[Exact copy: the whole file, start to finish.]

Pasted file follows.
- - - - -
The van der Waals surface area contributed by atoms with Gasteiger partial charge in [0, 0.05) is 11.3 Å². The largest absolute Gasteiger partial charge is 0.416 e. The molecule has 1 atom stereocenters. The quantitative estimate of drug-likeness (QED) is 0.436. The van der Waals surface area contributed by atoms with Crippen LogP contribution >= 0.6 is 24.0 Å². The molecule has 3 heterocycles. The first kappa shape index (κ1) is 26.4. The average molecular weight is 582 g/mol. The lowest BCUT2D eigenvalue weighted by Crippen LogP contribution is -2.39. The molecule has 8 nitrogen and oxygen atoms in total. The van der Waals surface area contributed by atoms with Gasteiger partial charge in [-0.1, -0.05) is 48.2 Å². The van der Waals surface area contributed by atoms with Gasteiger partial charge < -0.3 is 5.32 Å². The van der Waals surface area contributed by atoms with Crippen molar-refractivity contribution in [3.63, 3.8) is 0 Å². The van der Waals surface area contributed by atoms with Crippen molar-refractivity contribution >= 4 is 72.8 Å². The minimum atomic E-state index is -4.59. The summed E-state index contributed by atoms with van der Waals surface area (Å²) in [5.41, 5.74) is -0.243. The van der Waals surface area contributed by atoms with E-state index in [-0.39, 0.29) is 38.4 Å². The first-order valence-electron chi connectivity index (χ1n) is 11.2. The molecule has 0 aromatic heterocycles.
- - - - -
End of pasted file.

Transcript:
The van der Waals surface area contributed by atoms with Gasteiger partial charge in [0, 0.05) is 11.3 Å². The largest absolute Gasteiger partial charge is 0.416 e. The molecule has 1 atom stereocenters. The quantitative estimate of drug-likeness (QED) is 0.436. The van der Waals surface area contributed by atoms with Crippen LogP contribution >= 0.6 is 24.0 Å². The molecule has 3 heterocycles. The first kappa shape index (κ1) is 26.4. The average molecular weight is 582 g/mol. The lowest BCUT2D eigenvalue weighted by Crippen LogP contribution is -2.39. The molecule has 8 nitrogen and oxygen atoms in total. The van der Waals surface area contributed by atoms with Gasteiger partial charge in [-0.1, -0.05) is 48.2 Å². The van der Waals surface area contributed by atoms with Gasteiger partial charge < -0.3 is 5.32 Å². The van der Waals surface area contributed by atoms with Crippen molar-refractivity contribution in [3.63, 3.8) is 0 Å². The van der Waals surface area contributed by atoms with Crippen molar-refractivity contribution >= 4 is 72.8 Å². The minimum atomic E-state index is -4.59. The summed E-state index contributed by atoms with van der Waals surface area (Å²) in [5.41, 5.74) is -0.243. The van der Waals surface area contributed by atoms with E-state index in [-0.39, 0.29) is 38.4 Å². The first-order valence-electron chi connectivity index (χ1n) is 11.2. The molecule has 0 aromatic heterocycles.